By Phillip Whitten
FUKUOKA, Japan, July 21. THIS is the first of the previews we will provide each day for the next day’s events.
There are only three finals on Day One of the pool competition, but each of those three events will feature the Olympic champion/world record-holder out to defend her/his/their title.
Women’s 400m Individual Medley
Can you say "Yana"? That’s all you need to know to predict the winner of the first event at the 9th FINA World Swimming Championships. It would take an 8.0-magnitude earthquake for someone to defeat the 2000 Olympic champion and world record-holder whose 4:33.59 from Sydney is almost four seconds faster than her nearest challenger.
Klochkova has been swimming consistent 4:41s – 4:42s all year long, unrested, unshaved and unchallenged. In the absence of now-retired Yasuko Tajima of Japan, the Ukrainian wonder may not challenge her world record, but she should be unstoppable.
On the other hand, the battle for silver and bronze is wide open. Romania’s Beatrice Coada-Caslaru won bronze in Sydney and should be favored for silver off her 4:37.18 swim there. However, the 26 year-old has a best this year of only 4:49.76, 24th fastest in the world. But the Romanians have not entered any big meets outside their own country, and Caslaru was not pushed at all in Romania, so she may be ready for a big drop. Caslaru’s performance may also be a preview of what Diana Mocanu will do—the double Olympic champ has not been pressed all year.
Germany’s pair of Annika Melhorn, a fast-rising 18 year-old, and veteran Nicole Hetzer, are ranked second and third this year, respectively, at 4:41.11 and 4:41.55. Melhorn, who didn’t break 4:48 last year, would be a favorite for the silver but, according to German sources, she hasn’t entered the event. If she does, we pick her for silver.
Australia’s Jennifer Reilly was fifth in Sydney last year at a NR 4:41.51, but only managed a 4:46.33 this year at the Aussie Trials.
The USA has two strong contenders in Kaitlin Sandeno – aka "The Energizer Bunny" – and Maggie Bowen. Sandeno, who finished fourth in Sydney in 4:40.89, is ranked fourth this year at 4:42.98. She’s been hovering around the 4:41-4:43 area for three years and needs a break-through; we think it may come in Japan. Bowen is a late bloomer whose best last year was 4:47.91; this year her 4:43.15 ranks her fifth. She’s probably stronger in the 200 IM, but she's been coming on so strongly this year she may surprise and sneak in for a medal.
Our picks (in the absence of Melhorn):
1. Yana Klochkova (UKR)
2. Kaitlin Sandeno (USA)
3. Beatrice Coada-Caslaru (ROM)
Could upset: Hetzer (GER), Bowen (USA), Reilly (AUS)
Men’s 400 meter Freestyle
Australia’s Wonder Boy Ian Thorpe is shooting for seven gold medals in Fukuoka, and this event – his favorite – is the first step on the record-setting journey he has mapped for himself. In 1998, he won this event in Perth, becoming the youngest men's individual world champion in history. Since then he’s gotten better – much better!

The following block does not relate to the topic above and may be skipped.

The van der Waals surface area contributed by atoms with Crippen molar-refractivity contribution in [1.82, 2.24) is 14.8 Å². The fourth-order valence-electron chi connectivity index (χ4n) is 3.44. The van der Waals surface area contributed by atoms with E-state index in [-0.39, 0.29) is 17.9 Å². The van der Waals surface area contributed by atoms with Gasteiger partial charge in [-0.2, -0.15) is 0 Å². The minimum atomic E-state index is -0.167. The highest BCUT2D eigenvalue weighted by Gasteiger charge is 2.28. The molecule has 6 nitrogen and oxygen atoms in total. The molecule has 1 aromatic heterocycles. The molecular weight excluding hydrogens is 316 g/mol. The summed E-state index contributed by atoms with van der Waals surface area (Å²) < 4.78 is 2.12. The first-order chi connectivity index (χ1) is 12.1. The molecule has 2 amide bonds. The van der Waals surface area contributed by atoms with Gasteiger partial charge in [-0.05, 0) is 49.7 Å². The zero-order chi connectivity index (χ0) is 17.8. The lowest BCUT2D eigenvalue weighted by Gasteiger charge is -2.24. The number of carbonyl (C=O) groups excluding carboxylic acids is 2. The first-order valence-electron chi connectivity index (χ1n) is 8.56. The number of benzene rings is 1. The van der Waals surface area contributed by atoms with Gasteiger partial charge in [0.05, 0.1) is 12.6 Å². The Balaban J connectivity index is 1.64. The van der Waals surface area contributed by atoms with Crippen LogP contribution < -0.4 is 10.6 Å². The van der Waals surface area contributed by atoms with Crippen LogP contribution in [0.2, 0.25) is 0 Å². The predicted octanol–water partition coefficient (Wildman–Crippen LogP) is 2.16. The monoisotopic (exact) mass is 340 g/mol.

His WR of 3:40.59 set at Sydney last year is almost three seconds faster than anyone else has ever swum. The only person to come close is Thorpe, himself, who swam a 3:40.76 this year. Thorpe hasn’t said anything publicly, but rumor is that he has set his sights at breaking 3:40.
As in the women’s 400 IM, there should be a spirited battle for silver in this event, this time featuring Italy’s Massi Rosolino and Australia’s Grant Hackett. "Massi" is renowned for his silver medal in the event in Sydney in 3:43.40 (making him the second fastest man in history) and his astronomical hGH levels. Hackett, the WR-holder in the short course version of this event and 2000 Olympic champion in the 1500 meters, faltered badly in this event in Sydney, managing only a 3:48+. But he turned in a sparkling 3:45.46 this year in Tasmania at the Aussie Trials.
Just to make it interesting, Holland’s Pieter van den Hoogenband has indicated he may enter the event as well, along with the 50, 100 and 200 free. Hoogie’s best is 3:48.37, which ranked him ninth this year, and he has turned in a 3:49.04 (5th in the world) this year, but he’s never swum the event rested. Our guess is he won't swim the 400, preferring to save himself for the 4 x 100 free relay.
Italy’s second man is Emiliano Brembilla, who finished fourth in Sydney last September in 3:47.01, just one-hundredth of a second out of the medals. Reportedly he is motivated to make up for that lapse and win a medal this time around. Brembilla has swum 3:49.76 (7th) this year.
Klete Keller, the US record-holder and Sydney bronze medalist (3:47.00) did not make the US team in this event, but the Americans have two strong entrants: up-and-comer Robert Margalis and veteran Chad Carvin. Margalis improved from 3:50.68 (13th) last year to 3:48.72 (4th) this year. Carvin swam 3:48.08 (6th) last year and has gone 3:49.07 (6th) this year.
1. Ian Thorpe (AUS)
2. Grant Hackett (AUS)
3. Massi Rosolino (ITA)
But look out for…: Emiliano Brembilla (ITA), Chad
Carvin (USA), Robert Margalis (USA)
Men’s 4 x 100 meter Freestyle Relay